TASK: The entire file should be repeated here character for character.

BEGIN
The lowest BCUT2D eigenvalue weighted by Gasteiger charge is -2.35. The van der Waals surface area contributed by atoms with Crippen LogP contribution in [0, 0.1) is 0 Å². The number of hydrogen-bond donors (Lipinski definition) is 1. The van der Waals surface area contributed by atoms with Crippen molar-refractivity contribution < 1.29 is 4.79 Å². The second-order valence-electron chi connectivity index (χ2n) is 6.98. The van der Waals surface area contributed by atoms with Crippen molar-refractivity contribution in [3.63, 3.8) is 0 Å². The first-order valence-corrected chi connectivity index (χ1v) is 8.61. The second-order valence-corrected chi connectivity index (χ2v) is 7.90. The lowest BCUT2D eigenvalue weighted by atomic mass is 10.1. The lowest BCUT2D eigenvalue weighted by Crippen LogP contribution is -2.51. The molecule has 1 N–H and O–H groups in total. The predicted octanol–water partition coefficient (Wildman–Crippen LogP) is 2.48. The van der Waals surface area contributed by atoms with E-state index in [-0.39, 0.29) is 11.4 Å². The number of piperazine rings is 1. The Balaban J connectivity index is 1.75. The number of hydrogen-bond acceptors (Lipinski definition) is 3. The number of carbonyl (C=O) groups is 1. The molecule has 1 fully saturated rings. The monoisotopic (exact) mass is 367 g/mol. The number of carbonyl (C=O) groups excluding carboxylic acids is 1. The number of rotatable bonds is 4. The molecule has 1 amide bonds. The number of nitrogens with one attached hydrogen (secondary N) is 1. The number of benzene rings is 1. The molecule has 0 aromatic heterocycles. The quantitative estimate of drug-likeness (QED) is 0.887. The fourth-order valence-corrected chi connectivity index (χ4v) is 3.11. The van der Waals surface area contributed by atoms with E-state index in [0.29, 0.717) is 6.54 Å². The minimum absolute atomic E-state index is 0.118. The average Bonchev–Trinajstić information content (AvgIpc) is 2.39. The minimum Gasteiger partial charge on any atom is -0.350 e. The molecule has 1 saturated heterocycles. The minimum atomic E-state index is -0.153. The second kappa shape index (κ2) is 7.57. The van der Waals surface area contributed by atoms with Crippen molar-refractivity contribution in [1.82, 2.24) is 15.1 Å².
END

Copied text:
The lowest BCUT2D eigenvalue weighted by Gasteiger charge is -2.35. The van der Waals surface area contributed by atoms with Crippen LogP contribution in [0, 0.1) is 0 Å². The number of hydrogen-bond donors (Lipinski definition) is 1. The van der Waals surface area contributed by atoms with Crippen molar-refractivity contribution < 1.29 is 4.79 Å². The second-order valence-electron chi connectivity index (χ2n) is 6.98. The van der Waals surface area contributed by atoms with Crippen molar-refractivity contribution in [3.63, 3.8) is 0 Å². The first-order valence-corrected chi connectivity index (χ1v) is 8.61. The second-order valence-corrected chi connectivity index (χ2v) is 7.90. The lowest BCUT2D eigenvalue weighted by atomic mass is 10.1. The lowest BCUT2D eigenvalue weighted by Crippen LogP contribution is -2.51. The molecule has 1 N–H and O–H groups in total. The predicted octanol–water partition coefficient (Wildman–Crippen LogP) is 2.48. The van der Waals surface area contributed by atoms with E-state index in [-0.39, 0.29) is 11.4 Å². The number of piperazine rings is 1. The Balaban J connectivity index is 1.75. The number of hydrogen-bond acceptors (Lipinski definition) is 3. The number of carbonyl (C=O) groups is 1. The molecule has 1 fully saturated rings. The monoisotopic (exact) mass is 367 g/mol. The number of carbonyl (C=O) groups excluding carboxylic acids is 1. The number of rotatable bonds is 4. The molecule has 1 amide bonds. The number of nitrogens with one attached hydrogen (secondary N) is 1. The number of benzene rings is 1. The molecule has 0 aromatic heterocycles. The quantitative estimate of drug-likeness (QED) is 0.887. The fourth-order valence-corrected chi connectivity index (χ4v) is 3.11. The van der Waals surface area contributed by atoms with E-state index in [0.29, 0.717) is 6.54 Å². The minimum absolute atomic E-state index is 0.118. The average Bonchev–Trinajstić information content (AvgIpc) is 2.39. The minimum Gasteiger partial charge on any atom is -0.350 e. The molecule has 1 saturated heterocycles. The minimum atomic E-state index is -0.153. The second kappa shape index (κ2) is 7.57. The van der Waals surface area contributed by atoms with Crippen molar-refractivity contribution in [1.82, 2.24) is 15.1 Å².